And for you sweet potato heads out there, regular potato amino acid profiles beat you girly man sweet potatos in nearly every category except arginine. Tyrosine, serine, proline, glutamatic acid, alanine, valine all better in regular potatos dude. Read it weep. Sweet potatos are for inferiors. Regular potatos cheaper too. Ha, ha, sweet potato muchers!

    • Richard Nikoley on November 12, 2012 at 21:58

      That’s good to know, amino king. I can feel your smug from here, laf. I like regular white potatoes better anyway.

    • E.C. on November 13, 2012 at 03:22

      Sometimes dietary choices are come to by superstition and sometimes by experimentation. I will continue to eat my non-pain-inducing sweet potatoes and be joyful that by doing so I can continue to type, open jar lids and lift weights.

    • Vasco Névoa on November 13, 2012 at 06:30

      Hear hear, E.C.!! 🙂

      @aminoKing: Glycoalkaloids make all the difference to people with compromised gut barriers and auto-immune disease, whether advanced or still forming.
      So yeah, white potato amino profile rocks, but I’ll take my aminos without the rheumatism, thanks. In the form of sweet potatoes. 😉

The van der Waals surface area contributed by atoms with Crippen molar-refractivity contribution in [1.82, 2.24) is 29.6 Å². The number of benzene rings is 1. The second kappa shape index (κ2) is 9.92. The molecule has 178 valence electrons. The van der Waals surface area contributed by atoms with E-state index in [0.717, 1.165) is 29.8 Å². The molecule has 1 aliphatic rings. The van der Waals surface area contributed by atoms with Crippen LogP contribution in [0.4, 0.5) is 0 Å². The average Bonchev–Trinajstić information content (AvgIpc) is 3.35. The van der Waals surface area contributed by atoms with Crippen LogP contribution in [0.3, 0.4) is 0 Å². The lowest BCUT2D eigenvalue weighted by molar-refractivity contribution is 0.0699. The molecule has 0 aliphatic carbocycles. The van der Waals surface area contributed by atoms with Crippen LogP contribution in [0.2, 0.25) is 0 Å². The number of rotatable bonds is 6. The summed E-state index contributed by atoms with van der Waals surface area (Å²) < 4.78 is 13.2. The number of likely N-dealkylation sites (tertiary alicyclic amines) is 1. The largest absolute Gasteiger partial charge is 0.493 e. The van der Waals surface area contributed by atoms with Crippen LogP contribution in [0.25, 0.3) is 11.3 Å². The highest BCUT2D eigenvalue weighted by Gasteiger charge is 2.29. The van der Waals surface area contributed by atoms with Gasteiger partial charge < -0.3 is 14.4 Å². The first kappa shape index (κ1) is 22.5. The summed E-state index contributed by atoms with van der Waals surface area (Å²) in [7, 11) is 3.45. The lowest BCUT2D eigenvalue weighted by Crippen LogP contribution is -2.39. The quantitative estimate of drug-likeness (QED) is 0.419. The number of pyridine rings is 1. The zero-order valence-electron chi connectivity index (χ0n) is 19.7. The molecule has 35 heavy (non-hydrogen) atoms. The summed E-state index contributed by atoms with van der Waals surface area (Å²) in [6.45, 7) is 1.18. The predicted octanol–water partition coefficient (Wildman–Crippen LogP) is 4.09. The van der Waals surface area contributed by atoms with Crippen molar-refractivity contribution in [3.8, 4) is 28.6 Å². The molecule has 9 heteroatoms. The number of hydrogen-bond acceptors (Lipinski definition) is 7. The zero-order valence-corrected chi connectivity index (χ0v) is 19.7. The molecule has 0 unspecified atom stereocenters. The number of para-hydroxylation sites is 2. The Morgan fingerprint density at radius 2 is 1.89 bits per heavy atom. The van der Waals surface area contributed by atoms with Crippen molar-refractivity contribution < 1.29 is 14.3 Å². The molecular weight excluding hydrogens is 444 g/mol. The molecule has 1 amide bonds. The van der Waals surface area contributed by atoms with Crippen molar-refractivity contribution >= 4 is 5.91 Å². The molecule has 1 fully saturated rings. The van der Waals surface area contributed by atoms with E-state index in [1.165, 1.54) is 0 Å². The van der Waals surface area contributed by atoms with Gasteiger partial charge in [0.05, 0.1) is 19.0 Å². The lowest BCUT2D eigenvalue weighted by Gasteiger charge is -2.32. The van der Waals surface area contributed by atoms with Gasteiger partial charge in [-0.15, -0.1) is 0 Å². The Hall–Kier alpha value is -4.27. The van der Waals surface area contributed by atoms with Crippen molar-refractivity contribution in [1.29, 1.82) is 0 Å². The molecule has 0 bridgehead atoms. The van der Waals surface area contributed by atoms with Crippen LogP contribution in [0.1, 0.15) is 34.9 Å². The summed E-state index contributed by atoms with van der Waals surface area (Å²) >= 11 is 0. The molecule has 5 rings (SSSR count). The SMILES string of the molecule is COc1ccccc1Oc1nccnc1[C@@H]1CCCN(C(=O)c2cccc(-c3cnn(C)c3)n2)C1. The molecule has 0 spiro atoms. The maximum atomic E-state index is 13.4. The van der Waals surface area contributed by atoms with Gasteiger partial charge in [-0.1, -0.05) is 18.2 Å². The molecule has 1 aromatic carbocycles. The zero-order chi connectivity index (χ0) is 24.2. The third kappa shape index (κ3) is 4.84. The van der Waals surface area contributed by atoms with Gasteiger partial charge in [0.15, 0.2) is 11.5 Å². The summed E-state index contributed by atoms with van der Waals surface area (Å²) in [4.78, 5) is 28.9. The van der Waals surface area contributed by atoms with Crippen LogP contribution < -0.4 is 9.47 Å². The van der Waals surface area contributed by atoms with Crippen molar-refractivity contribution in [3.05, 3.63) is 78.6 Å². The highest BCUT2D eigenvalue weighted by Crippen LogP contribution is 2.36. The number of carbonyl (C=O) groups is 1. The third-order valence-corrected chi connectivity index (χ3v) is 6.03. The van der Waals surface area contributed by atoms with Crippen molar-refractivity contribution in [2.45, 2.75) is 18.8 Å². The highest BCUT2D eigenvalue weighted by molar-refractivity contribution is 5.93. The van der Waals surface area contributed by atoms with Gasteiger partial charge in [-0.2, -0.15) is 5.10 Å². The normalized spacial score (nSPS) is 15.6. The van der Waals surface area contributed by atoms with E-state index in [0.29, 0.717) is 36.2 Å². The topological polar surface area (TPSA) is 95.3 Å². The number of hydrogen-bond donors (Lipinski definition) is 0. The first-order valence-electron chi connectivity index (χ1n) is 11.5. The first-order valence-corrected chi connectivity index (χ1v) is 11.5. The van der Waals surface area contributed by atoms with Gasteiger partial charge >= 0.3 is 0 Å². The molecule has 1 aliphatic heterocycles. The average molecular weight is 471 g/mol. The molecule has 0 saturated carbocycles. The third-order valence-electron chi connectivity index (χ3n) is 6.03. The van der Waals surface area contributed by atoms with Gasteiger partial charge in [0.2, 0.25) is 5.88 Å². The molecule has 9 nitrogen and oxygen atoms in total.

Rich, long time lurker and first poster here.
      You’re definitely barking up a very interesting tree with the potato diet + heavy lifting. 🙂
      I’m quite curious in finally seeing this kind of “safe starch” carb feeding…. although I already know that, once you cross over from the land of the metabolically challenged into the realm of the muscular thermodynamic machine, it’s a lot easier to dish out those calories and direct insulin towards the right kind of tissue…. I don’t expect your average office-dwelling cubicle rat to respond with lean mass gain the way you are doing, no matter how much cardio or other fitness he does. As long as people are metabolically impaired, insulin will drive fat gain more than muscle gain… me thinks.

      So I’m grabbing some popcorn to watch this show! 🙂 Good luck!

      • Richard Nikoley on November 13, 2012 at 07:56

        Hey Vasco:

        Thanks. I always love to hear from long time lurkers first time commenters. Makes me comfortable they’re still out there.

        BTW, I’ll take white potatoes over popcorn—though since it was my refeed day/window yesterday afternoon, I did have a child size with butter for the Bond movie, which I was disappointed in, BTW. I like the classic Bond themes, saving the world from the Evil Genius just in the nick of time. This one was self indulgent.

    • johnnyv on November 13, 2012 at 11:42

      You know what also has a fantastic amino acid profile? Animals!
      Just saying.
      When I eat my potato containing curry or my kumara chips with bacon, eggs, avocado and tomato the relative protein contribution of the vegetables is rather minor.

      • rob on November 13, 2012 at 15:04

        But what about the kale? From Whole Foods:

        “Kale is now recognized as providing comprehensive support for the body’s detoxification system. New research has shown that the ITCs made from kale’s glucosinolates can help regulate detox at a genetic level. ”